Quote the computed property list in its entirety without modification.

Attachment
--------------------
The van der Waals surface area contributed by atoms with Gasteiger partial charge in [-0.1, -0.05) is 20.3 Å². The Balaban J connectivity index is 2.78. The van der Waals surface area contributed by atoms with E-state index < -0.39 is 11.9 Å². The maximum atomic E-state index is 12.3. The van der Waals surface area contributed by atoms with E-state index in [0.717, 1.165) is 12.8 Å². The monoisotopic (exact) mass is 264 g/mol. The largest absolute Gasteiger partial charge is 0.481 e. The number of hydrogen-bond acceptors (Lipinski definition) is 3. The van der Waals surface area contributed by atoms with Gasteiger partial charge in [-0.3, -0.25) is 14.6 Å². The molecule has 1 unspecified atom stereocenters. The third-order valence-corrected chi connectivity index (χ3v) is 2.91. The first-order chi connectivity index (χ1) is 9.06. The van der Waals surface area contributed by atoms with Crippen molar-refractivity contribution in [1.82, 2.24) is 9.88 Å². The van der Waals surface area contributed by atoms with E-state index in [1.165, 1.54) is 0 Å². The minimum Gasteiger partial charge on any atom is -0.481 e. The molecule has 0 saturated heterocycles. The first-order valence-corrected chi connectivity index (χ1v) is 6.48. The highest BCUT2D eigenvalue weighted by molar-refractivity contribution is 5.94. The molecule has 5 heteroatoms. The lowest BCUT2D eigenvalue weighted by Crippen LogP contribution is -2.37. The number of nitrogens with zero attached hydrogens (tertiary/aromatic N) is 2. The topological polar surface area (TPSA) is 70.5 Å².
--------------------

The van der Waals surface area contributed by atoms with Gasteiger partial charge in [-0.1, -0.05) is 20.3 Å². The Balaban J connectivity index is 2.78. The van der Waals surface area contributed by atoms with E-state index < -0.39 is 11.9 Å². The maximum atomic E-state index is 12.3. The van der Waals surface area contributed by atoms with E-state index in [0.717, 1.165) is 12.8 Å². The monoisotopic (exact) mass is 264 g/mol. The largest absolute Gasteiger partial charge is 0.481 e. The number of hydrogen-bond acceptors (Lipinski definition) is 3. The van der Waals surface area contributed by atoms with Gasteiger partial charge in [-0.3, -0.25) is 14.6 Å². The molecule has 1 unspecified atom stereocenters. The third-order valence-corrected chi connectivity index (χ3v) is 2.91. The first-order chi connectivity index (χ1) is 9.06. The van der Waals surface area contributed by atoms with Crippen molar-refractivity contribution in [1.82, 2.24) is 9.88 Å². The van der Waals surface area contributed by atoms with E-state index in [1.165, 1.54) is 0 Å². The minimum Gasteiger partial charge on any atom is -0.481 e. The molecule has 0 saturated heterocycles. The first-order valence-corrected chi connectivity index (χ1v) is 6.48. The highest BCUT2D eigenvalue weighted by molar-refractivity contribution is 5.94. The molecule has 5 heteroatoms. The lowest BCUT2D eigenvalue weighted by Crippen LogP contribution is -2.37. The number of nitrogens with zero attached hydrogens (tertiary/aromatic N) is 2. The topological polar surface area (TPSA) is 70.5 Å².